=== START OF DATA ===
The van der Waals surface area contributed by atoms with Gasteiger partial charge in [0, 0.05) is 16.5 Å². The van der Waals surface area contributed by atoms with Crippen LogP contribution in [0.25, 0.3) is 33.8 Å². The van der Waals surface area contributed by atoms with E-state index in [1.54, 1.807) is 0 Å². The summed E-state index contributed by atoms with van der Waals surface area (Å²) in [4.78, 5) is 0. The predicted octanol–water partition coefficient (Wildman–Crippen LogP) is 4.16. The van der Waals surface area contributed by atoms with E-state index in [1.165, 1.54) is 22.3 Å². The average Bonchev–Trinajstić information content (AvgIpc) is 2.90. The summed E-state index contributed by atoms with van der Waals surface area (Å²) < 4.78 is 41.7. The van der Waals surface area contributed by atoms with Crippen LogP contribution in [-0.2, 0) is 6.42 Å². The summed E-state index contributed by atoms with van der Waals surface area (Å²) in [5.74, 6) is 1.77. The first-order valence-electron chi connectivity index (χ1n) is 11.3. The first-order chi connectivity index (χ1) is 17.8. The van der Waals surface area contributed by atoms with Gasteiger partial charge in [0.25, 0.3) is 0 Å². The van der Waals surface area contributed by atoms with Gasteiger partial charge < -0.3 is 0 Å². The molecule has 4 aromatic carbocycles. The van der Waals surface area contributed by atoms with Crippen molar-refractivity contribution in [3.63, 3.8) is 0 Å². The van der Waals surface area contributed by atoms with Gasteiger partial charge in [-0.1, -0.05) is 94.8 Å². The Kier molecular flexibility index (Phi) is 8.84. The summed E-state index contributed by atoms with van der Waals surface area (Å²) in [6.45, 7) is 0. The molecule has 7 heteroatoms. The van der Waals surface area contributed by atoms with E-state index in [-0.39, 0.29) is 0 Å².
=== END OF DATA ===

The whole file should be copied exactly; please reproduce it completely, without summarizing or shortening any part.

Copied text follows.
The van der Waals surface area contributed by atoms with Gasteiger partial charge in [0, 0.05) is 16.5 Å². The van der Waals surface area contributed by atoms with Crippen LogP contribution in [0.25, 0.3) is 33.8 Å². The van der Waals surface area contributed by atoms with E-state index in [1.54, 1.807) is 0 Å². The summed E-state index contributed by atoms with van der Waals surface area (Å²) in [4.78, 5) is 0. The predicted octanol–water partition coefficient (Wildman–Crippen LogP) is 4.16. The van der Waals surface area contributed by atoms with E-state index in [1.165, 1.54) is 22.3 Å². The average Bonchev–Trinajstić information content (AvgIpc) is 2.90. The summed E-state index contributed by atoms with van der Waals surface area (Å²) < 4.78 is 41.7. The van der Waals surface area contributed by atoms with Crippen LogP contribution in [-0.2, 0) is 6.42 Å². The summed E-state index contributed by atoms with van der Waals surface area (Å²) in [5.74, 6) is 1.77. The first-order valence-electron chi connectivity index (χ1n) is 11.3. The first-order chi connectivity index (χ1) is 17.8. The van der Waals surface area contributed by atoms with Gasteiger partial charge in [0.25, 0.3) is 0 Å². The van der Waals surface area contributed by atoms with Gasteiger partial charge < -0.3 is 0 Å². The molecule has 4 aromatic carbocycles. The van der Waals surface area contributed by atoms with Crippen molar-refractivity contribution in [3.63, 3.8) is 0 Å². The van der Waals surface area contributed by atoms with Gasteiger partial charge in [-0.1, -0.05) is 94.8 Å². The Kier molecular flexibility index (Phi) is 8.84. The summed E-state index contributed by atoms with van der Waals surface area (Å²) in [6.45, 7) is 0. The molecule has 7 heteroatoms. The van der Waals surface area contributed by atoms with E-state index in [-0.39, 0.29) is 0 Å².